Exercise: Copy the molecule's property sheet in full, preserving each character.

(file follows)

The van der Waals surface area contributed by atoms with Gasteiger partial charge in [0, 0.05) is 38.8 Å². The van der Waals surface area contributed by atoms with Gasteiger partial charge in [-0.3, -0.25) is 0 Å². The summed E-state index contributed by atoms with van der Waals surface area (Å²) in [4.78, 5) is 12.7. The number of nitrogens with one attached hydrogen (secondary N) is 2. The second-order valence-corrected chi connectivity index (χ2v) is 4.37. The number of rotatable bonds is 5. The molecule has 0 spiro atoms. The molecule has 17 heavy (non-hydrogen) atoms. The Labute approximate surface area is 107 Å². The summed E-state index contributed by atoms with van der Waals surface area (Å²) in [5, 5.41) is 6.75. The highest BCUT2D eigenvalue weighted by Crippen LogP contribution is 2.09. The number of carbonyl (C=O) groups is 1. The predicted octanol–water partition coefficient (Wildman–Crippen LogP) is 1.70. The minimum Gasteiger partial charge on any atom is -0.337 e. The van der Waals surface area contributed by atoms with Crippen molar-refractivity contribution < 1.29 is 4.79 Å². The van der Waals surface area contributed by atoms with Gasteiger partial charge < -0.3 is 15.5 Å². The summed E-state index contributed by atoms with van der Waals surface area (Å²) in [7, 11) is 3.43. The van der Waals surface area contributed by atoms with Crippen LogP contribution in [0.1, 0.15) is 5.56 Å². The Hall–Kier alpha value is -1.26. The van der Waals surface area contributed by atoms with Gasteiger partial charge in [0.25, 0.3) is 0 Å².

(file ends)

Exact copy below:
The van der Waals surface area contributed by atoms with Gasteiger partial charge in [0, 0.05) is 38.8 Å². The van der Waals surface area contributed by atoms with Gasteiger partial charge in [-0.3, -0.25) is 0 Å². The summed E-state index contributed by atoms with van der Waals surface area (Å²) in [4.78, 5) is 12.7. The number of nitrogens with one attached hydrogen (secondary N) is 2. The second-order valence-corrected chi connectivity index (χ2v) is 4.37. The number of rotatable bonds is 5. The molecule has 0 spiro atoms. The molecule has 17 heavy (non-hydrogen) atoms. The Labute approximate surface area is 107 Å². The summed E-state index contributed by atoms with van der Waals surface area (Å²) in [5, 5.41) is 6.75. The highest BCUT2D eigenvalue weighted by Crippen LogP contribution is 2.09. The number of carbonyl (C=O) groups is 1. The predicted octanol–water partition coefficient (Wildman–Crippen LogP) is 1.70. The minimum Gasteiger partial charge on any atom is -0.337 e. The van der Waals surface area contributed by atoms with Crippen molar-refractivity contribution < 1.29 is 4.79 Å². The van der Waals surface area contributed by atoms with Gasteiger partial charge < -0.3 is 15.5 Å². The summed E-state index contributed by atoms with van der Waals surface area (Å²) in [7, 11) is 3.43. The van der Waals surface area contributed by atoms with Crippen LogP contribution in [0.1, 0.15) is 5.56 Å². The Hall–Kier alpha value is -1.26. The van der Waals surface area contributed by atoms with Gasteiger partial charge in [0.25, 0.3) is 0 Å².